Mosquitoes Can't Spread the Coronavirus
The SARS-CoV-2 coronavirus has circled the globe, infecting tens of millions. While the virus almost certainly emerged in bats, it has now found a home in humans. This raised the specter that mosquitoes -- the insect plague of humanity -- might also be able to spread the virus by imbibing the blood of infected individuals and passing on the virus particles they pick up.
Infectious disease experts have widely dismissed the idea, insisting that the virus is not prevalent enough in blood to be sucked up by mosquitoes and transferred to unsuspecting individuals.
Researchers from the University of Kansas directly injected three prominent species of mosquitoes with the coronavirus, seeking to find if the virus can replicate inside the insects' guts, then spread to other organs and -- most importantly -- the salivary glands.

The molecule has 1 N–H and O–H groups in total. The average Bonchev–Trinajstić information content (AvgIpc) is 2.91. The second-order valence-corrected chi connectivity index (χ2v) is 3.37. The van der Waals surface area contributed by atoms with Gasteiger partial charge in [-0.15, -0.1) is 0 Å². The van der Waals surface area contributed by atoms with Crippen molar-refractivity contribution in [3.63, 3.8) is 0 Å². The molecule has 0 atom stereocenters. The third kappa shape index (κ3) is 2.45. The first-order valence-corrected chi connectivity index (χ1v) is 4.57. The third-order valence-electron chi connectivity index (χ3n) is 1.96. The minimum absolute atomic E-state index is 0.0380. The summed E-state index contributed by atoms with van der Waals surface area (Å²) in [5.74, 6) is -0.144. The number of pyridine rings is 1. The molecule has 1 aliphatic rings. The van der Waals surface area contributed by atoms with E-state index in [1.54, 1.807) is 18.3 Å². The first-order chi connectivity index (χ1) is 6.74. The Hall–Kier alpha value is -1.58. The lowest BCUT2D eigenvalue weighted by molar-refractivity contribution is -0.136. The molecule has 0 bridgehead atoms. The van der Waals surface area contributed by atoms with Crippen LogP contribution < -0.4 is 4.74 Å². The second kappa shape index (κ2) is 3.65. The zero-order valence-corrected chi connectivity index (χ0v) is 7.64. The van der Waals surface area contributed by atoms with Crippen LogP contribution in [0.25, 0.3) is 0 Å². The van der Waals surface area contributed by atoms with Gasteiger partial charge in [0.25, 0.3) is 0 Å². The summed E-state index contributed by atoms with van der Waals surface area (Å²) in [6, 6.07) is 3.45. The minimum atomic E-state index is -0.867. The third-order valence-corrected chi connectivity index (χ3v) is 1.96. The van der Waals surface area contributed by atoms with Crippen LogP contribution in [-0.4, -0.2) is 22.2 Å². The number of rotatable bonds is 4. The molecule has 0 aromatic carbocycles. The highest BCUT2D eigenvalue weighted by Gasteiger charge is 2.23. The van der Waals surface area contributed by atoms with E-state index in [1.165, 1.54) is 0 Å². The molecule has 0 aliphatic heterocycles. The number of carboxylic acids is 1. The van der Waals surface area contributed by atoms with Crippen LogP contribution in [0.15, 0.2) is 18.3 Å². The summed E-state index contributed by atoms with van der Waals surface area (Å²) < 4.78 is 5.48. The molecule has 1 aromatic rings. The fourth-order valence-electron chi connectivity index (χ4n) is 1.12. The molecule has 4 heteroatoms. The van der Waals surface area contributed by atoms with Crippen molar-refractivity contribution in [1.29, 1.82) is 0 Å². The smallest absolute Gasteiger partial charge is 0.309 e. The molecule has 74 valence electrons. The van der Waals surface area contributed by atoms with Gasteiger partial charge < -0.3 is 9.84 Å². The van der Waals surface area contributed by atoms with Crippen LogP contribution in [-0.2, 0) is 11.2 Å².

"Overcoming the midgut infection and escape barriers is essential for a virus to be transmissible by mosquitoes," the researchers wrote.
The coronavirus didn't even get close to making it that far.
"No virus was detected in the 277 inoculated mosquitoes collected and titrated at time points beyond 24 hours, suggesting a rapid loss of infectivity and the lack of replication after injection," the researchers found. "Even if a mosquito fed on a person with virus in the blood, the mosquito would not be a vector."
Source: Huang, Y.S., Vanlandingham, D.L., Bilyeu, A.N. et al. SARS-CoV-2 failure to infect or replicate in mosquitoes: an extreme challenge. Sci Rep 10, 11915 (2020). https://doi.org/10.1038/s41598-020-68882-7